Atheneum Books for Young Readers
Publication date:
Jake Drake Series, #3
Edition description:
Sales rank:
Product dimensions:
5.20(w) x 7.60(h) x 0.30(d)
690L (what's this?)
Age Range:
7 - 10 Years

Read an Excerpt

Chapter One: Four Bad Days

I'm Jake — Jake Drake. I'm right in the middle of fourth grade. One thing I like about fourth grade is that I'm not in kindergarten, first grade, second grade, or third grade anymore. And I'm not at Miss Lulu's Dainty Diaper Day Care anymore either.

I think fourth grade is my best grade so far. It's so good that I have to think hard to remember anything about it that's bad at all. Like right now? I can only think of one day that wasn't so great. That was the day I thought my teacher Mr. Thompson was being unfair.

It was because of the way he treated Shawn Underwood that day. First of all, Mr. Thompson picked Shawn to lead the Pledge of Allegiance. Then Mr. Thompson let Shawn take the attendance sheets to the office. During math, Mr. Thompson asked Shawn to write the answers on the chalkboard. After morning recess, Mr. Thompson let Shawn pick out the new chapter book for class read-aloud time. And then Mr. Thompson picked Shawn to line up first for lunch.

I know it sounds like I'm making too big a deal out of these things. But it was like Shawn was Mr. Thompson's favorite. It was like Shawn was the teacher's pet. And that's not fair.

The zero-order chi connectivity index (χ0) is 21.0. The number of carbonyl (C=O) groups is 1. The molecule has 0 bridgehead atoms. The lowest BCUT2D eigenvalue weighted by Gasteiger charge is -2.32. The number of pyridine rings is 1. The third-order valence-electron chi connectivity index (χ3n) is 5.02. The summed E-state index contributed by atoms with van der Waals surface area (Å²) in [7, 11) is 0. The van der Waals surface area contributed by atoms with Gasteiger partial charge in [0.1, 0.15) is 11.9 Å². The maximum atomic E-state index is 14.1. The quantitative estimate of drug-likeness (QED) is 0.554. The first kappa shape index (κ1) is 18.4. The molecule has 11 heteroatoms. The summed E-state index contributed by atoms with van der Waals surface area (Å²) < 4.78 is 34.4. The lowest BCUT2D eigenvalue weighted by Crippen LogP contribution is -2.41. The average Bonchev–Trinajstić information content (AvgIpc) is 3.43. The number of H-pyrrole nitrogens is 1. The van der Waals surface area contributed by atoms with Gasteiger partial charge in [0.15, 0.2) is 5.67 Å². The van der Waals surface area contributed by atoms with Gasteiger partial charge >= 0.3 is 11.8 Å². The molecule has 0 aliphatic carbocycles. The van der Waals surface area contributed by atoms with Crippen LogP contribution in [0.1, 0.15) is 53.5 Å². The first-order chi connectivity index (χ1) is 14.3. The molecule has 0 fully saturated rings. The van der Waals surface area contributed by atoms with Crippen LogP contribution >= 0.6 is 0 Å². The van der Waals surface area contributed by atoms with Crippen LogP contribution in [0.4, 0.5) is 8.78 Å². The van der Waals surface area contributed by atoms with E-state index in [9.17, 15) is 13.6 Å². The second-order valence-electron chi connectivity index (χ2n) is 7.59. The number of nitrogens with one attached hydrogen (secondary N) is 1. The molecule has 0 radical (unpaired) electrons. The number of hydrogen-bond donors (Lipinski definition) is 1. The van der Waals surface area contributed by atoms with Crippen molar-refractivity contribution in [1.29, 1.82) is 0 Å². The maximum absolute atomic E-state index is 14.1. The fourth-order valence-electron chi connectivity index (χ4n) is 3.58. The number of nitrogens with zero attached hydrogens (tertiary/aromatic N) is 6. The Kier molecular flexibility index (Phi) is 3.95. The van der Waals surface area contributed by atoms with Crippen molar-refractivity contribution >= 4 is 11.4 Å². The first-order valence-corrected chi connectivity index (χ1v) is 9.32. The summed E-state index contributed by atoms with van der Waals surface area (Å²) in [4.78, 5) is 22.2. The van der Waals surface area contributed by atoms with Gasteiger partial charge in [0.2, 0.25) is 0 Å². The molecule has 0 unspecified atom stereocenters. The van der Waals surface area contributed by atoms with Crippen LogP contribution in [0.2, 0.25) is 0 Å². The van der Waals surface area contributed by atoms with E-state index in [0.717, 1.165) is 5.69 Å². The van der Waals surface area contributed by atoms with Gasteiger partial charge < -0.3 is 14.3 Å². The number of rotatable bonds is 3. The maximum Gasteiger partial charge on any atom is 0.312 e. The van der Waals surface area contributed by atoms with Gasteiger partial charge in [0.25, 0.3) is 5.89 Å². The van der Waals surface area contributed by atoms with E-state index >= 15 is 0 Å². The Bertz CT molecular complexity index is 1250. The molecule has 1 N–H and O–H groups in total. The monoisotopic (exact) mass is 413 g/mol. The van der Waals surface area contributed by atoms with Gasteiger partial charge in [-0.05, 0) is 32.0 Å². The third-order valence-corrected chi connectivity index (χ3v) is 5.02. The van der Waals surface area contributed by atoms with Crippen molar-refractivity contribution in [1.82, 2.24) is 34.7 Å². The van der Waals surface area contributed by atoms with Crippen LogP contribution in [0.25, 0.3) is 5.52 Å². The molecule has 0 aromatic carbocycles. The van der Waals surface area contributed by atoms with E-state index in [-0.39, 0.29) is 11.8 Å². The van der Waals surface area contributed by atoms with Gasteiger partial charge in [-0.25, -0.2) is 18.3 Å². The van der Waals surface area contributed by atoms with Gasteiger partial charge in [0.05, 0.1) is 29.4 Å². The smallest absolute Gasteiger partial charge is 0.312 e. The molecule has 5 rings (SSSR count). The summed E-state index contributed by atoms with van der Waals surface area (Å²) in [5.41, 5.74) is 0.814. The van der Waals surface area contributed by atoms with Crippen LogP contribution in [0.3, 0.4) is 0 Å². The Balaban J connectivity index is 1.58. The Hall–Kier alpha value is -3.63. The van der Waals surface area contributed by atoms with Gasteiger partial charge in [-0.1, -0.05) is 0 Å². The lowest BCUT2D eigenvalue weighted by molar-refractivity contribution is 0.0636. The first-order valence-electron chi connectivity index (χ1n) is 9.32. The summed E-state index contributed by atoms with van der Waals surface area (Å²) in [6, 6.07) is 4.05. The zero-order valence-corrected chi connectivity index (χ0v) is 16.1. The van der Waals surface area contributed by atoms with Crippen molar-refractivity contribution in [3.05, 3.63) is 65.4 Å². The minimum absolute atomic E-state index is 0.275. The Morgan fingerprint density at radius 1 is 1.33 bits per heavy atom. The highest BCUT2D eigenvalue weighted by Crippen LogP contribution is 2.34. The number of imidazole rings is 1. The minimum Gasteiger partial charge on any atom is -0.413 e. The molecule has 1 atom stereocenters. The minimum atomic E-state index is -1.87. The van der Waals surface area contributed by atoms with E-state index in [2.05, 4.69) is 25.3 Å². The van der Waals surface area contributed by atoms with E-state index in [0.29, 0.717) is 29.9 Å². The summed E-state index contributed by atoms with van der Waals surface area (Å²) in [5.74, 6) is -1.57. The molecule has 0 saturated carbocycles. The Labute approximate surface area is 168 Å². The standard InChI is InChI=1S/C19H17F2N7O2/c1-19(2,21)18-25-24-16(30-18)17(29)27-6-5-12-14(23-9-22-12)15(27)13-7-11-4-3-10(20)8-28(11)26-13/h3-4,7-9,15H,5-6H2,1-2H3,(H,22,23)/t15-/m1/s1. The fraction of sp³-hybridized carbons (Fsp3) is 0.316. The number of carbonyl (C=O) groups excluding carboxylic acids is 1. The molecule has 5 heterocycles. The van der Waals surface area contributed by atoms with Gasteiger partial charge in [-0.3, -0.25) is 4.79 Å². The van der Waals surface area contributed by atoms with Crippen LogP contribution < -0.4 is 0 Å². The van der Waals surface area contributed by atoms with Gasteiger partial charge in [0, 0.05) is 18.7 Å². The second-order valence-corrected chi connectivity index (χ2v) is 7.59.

Turns out I was wrong about Shawn, though. After lunch that day, Mr. Thompson said, "I have some good news, and some bad news. The good news is that at the end of the day we're going to have a party with cake and ice cream. But the bad news is that it's a going-away party for Shawn. Tomorrow Shawn is moving to another state, and we're all going to miss him a lot."

Mr. Thompson was being extra nice to Shawn because it was his last day. So Shawn wasn't really the teacher's pet. And I was glad because I liked Shawn, and being the teacher's pet is one of the worst things that can happen to a kid at school.

You know what stinks about being a teacher's pet? Everything, that's what.

I know this for sure because of what happened last May, right near the end of third grade. It all happened in four days — less than a week. But to me, those four days felt like four years. Because for those four days, I was in great danger.

I was in danger of losing my friends. I was in danger of losing my reputation. I was in danger of losing...my mind.

Because that was the time I became Jake Drake, Teacher's Pet.